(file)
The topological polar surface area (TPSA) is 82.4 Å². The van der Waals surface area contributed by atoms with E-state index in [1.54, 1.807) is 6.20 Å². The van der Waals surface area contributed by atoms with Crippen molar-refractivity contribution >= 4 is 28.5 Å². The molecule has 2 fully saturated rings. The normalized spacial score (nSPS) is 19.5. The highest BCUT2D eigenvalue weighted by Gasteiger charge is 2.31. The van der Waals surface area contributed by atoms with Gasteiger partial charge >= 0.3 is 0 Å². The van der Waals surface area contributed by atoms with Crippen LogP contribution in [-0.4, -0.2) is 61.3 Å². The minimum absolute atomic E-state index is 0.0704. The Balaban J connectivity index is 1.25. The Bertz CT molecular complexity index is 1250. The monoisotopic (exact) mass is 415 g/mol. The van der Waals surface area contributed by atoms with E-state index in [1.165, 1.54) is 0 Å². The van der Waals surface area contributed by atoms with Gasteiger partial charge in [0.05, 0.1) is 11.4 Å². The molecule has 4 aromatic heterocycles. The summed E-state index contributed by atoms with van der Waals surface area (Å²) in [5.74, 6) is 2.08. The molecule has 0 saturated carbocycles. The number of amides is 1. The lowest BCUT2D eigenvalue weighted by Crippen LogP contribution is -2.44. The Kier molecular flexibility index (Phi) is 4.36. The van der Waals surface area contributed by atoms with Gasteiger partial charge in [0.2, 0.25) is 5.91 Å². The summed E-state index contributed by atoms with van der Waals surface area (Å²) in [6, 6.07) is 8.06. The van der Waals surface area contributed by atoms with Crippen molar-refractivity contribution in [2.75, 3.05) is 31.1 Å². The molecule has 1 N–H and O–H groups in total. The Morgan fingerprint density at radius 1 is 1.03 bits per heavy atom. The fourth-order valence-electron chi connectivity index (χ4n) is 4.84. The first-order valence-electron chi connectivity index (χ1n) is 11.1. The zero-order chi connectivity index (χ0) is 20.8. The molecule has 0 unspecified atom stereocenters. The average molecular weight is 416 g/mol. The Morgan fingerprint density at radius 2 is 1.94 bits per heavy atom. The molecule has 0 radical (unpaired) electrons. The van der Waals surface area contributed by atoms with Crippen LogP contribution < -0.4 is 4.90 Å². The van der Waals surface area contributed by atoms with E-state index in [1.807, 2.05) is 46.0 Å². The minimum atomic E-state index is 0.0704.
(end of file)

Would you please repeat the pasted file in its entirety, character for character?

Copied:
The topological polar surface area (TPSA) is 82.4 Å². The van der Waals surface area contributed by atoms with E-state index in [1.54, 1.807) is 6.20 Å². The van der Waals surface area contributed by atoms with Crippen molar-refractivity contribution >= 4 is 28.5 Å². The molecule has 2 fully saturated rings. The normalized spacial score (nSPS) is 19.5. The highest BCUT2D eigenvalue weighted by Gasteiger charge is 2.31. The van der Waals surface area contributed by atoms with Gasteiger partial charge >= 0.3 is 0 Å². The van der Waals surface area contributed by atoms with Crippen LogP contribution in [-0.4, -0.2) is 61.3 Å². The minimum absolute atomic E-state index is 0.0704. The Balaban J connectivity index is 1.25. The Bertz CT molecular complexity index is 1250. The monoisotopic (exact) mass is 415 g/mol. The van der Waals surface area contributed by atoms with E-state index in [1.165, 1.54) is 0 Å². The van der Waals surface area contributed by atoms with Gasteiger partial charge in [0.05, 0.1) is 11.4 Å². The molecule has 4 aromatic heterocycles. The summed E-state index contributed by atoms with van der Waals surface area (Å²) in [5.74, 6) is 2.08. The molecule has 0 saturated carbocycles. The number of amides is 1. The lowest BCUT2D eigenvalue weighted by Crippen LogP contribution is -2.44. The Kier molecular flexibility index (Phi) is 4.36. The van der Waals surface area contributed by atoms with Gasteiger partial charge in [0.2, 0.25) is 5.91 Å². The summed E-state index contributed by atoms with van der Waals surface area (Å²) in [6, 6.07) is 8.06. The van der Waals surface area contributed by atoms with Crippen molar-refractivity contribution in [2.75, 3.05) is 31.1 Å². The molecule has 1 N–H and O–H groups in total. The Morgan fingerprint density at radius 1 is 1.03 bits per heavy atom. The fourth-order valence-electron chi connectivity index (χ4n) is 4.84. The first-order valence-electron chi connectivity index (χ1n) is 11.1. The zero-order chi connectivity index (χ0) is 20.8. The molecule has 0 unspecified atom stereocenters. The average molecular weight is 416 g/mol. The Morgan fingerprint density at radius 2 is 1.94 bits per heavy atom. The molecule has 0 radical (unpaired) electrons. The van der Waals surface area contributed by atoms with Crippen LogP contribution < -0.4 is 4.90 Å². The van der Waals surface area contributed by atoms with E-state index in [1.807, 2.05) is 46.0 Å². The minimum atomic E-state index is 0.0704.